No Platform is a deeply patronising exercise. A proponent recently argued on a Facebook thread that the presence of a Britain First speaker in a debate might upset Muslim students, and so should not be allowed. But this assumes that Muslim students are all deeply sensitive, and are incapable of dealing with far-right speakers in face-to-face discussion. It takes away the one safe place where Muslims might confront anti-Muslim views safely. And it ignores the fact that Muslim students still have to face prejudice in the real world outside universities. All No Platform does in this case is remove a valuable opportunity to challenge and expose the weakness of bigoted viewpoints.

All censorship, including No Platform, is an elitist activity. Censors are generally self-appointed individuals who believe they have the right to decide which viewpoints should not be spoken or heard by anyone. Most censorship works without any form of due process; if someone is alleged to have broken the law, they have the right to a fair trial. But if someone is alleged to be racist or transphobic, fairly or unfairly, there is no right to a trial; the elitists who run student unions are judge, jury and executioner.

Sadly, the idea that "bad" views should be silenced is gaining traction beyond universities. British hate speech laws are overly broad and allow the police to intervene in public discourse. As a Jew, I have no problem with Spurs fans calling themselves "Yiddos", and I'm perfectly capable of hearing and responding to anti-Jew viewpoints. But the political and media elite have chosen to take that power away from me; along with Asians, blacks, gays and other supposedly "oppressed" groups, I'm deemed too sensitive and too incoherent to defend myself.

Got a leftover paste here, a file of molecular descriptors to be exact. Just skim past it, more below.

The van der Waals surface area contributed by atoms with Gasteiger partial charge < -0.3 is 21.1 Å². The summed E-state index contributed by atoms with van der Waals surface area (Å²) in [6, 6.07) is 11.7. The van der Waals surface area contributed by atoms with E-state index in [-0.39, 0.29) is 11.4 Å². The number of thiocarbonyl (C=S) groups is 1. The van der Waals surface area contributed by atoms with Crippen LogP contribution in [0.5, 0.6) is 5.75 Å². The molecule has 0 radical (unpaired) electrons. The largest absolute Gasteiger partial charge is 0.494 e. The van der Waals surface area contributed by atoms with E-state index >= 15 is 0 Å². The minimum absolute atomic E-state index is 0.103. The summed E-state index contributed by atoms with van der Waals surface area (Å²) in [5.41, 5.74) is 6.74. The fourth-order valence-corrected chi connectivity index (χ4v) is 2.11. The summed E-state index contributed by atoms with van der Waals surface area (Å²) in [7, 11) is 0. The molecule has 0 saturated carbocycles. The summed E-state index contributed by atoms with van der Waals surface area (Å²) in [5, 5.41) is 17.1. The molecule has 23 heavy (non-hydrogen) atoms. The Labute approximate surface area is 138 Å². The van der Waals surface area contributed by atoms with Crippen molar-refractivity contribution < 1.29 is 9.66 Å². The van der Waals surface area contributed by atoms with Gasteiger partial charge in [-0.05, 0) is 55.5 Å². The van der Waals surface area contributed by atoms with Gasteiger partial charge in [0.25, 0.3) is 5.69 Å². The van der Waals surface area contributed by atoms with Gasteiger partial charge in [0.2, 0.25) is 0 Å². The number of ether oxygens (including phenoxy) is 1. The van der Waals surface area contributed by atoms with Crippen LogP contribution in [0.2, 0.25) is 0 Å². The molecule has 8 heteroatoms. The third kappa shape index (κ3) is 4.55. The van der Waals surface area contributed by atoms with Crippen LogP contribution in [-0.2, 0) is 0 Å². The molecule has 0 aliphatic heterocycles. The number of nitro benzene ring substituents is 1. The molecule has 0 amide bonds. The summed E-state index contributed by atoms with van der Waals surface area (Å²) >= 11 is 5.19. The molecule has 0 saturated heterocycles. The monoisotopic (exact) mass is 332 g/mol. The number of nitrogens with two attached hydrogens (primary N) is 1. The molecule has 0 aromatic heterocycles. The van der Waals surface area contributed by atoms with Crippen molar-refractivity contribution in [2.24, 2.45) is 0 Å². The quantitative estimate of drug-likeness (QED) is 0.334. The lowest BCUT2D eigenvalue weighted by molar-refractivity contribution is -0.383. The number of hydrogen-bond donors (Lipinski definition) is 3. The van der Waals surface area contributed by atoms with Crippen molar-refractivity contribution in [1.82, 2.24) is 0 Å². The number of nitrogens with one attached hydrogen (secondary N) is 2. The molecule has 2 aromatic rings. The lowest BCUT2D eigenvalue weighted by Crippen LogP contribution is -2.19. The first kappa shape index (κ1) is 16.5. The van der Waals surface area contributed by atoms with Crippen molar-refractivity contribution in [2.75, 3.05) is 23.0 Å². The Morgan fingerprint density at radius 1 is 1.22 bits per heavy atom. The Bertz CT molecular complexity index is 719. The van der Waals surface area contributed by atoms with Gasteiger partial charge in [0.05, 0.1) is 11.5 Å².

However, silencing hateful views doesn't prevent hate; in fact, it does the opposite. it allows tensions to build, and helps promote the view that selected minorities receive special treatment. I have no doubt that the rise of Ukip is driven, in part, by censorship of "unacceptable" viewpoints. The more hamstrung Labour and Tory politicians become by over-sensitive language policing, the easier it becomes for Nigel Farage to present himself as a straight-talking man of the people.

Worst of all, censorship of "hate speech" is an admission of defeat. It is a statement that bigoted views are so powerful that they cannot be countered with words, so must be silenced by force. But bigoted views are not powerful at all; they're based largely on ignorance and fear, and are easy to ridicule and undermine, given the chance for debate. But instead of debate, the taboo of "hate speech" gives us a braying mob that silences unpleasant or provocative viewpoints with howls of "racist!", "homophobe!", "misogynist!"...

We live in a far more tolerant and accepting society than our grandparents did; we have achieved this in spite of, not because of, the PC language police. Minorities are never served by censorship; ultimately, it can and will be used to silence anyone. Free speech must reign in a free society, and this must necessarily include bad speech. As Voltaire (allegedly) said: "I do not agree with what you have to say, but I'll defend to the death your right to say it."